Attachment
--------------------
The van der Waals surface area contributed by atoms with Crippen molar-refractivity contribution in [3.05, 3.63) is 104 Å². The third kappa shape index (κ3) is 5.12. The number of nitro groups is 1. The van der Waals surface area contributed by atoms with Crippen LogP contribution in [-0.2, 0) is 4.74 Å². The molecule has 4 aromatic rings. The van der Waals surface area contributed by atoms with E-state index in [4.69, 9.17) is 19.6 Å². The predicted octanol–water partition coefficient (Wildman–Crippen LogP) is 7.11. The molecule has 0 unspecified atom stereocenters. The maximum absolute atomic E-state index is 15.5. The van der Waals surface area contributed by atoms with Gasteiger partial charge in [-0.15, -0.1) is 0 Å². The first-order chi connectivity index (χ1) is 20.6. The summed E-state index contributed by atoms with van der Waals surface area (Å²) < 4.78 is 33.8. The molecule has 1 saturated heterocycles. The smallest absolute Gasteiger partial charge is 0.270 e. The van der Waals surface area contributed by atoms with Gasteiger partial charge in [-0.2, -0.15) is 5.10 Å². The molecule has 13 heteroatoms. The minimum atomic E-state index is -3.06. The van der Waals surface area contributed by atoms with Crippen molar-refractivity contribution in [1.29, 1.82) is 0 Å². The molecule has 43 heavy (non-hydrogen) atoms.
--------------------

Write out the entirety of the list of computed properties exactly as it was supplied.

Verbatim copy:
The van der Waals surface area contributed by atoms with Crippen molar-refractivity contribution in [3.05, 3.63) is 104 Å². The third kappa shape index (κ3) is 5.12. The number of nitro groups is 1. The van der Waals surface area contributed by atoms with Crippen LogP contribution in [-0.2, 0) is 4.74 Å². The molecule has 4 aromatic rings. The van der Waals surface area contributed by atoms with E-state index in [4.69, 9.17) is 19.6 Å². The predicted octanol–water partition coefficient (Wildman–Crippen LogP) is 7.11. The molecule has 0 unspecified atom stereocenters. The maximum absolute atomic E-state index is 15.5. The van der Waals surface area contributed by atoms with Gasteiger partial charge in [-0.15, -0.1) is 0 Å². The first-order chi connectivity index (χ1) is 20.6. The summed E-state index contributed by atoms with van der Waals surface area (Å²) < 4.78 is 33.8. The molecule has 1 saturated heterocycles. The smallest absolute Gasteiger partial charge is 0.270 e. The van der Waals surface area contributed by atoms with Gasteiger partial charge in [-0.2, -0.15) is 5.10 Å². The molecule has 13 heteroatoms. The minimum atomic E-state index is -3.06. The van der Waals surface area contributed by atoms with Crippen molar-refractivity contribution in [1.29, 1.82) is 0 Å². The molecule has 43 heavy (non-hydrogen) atoms.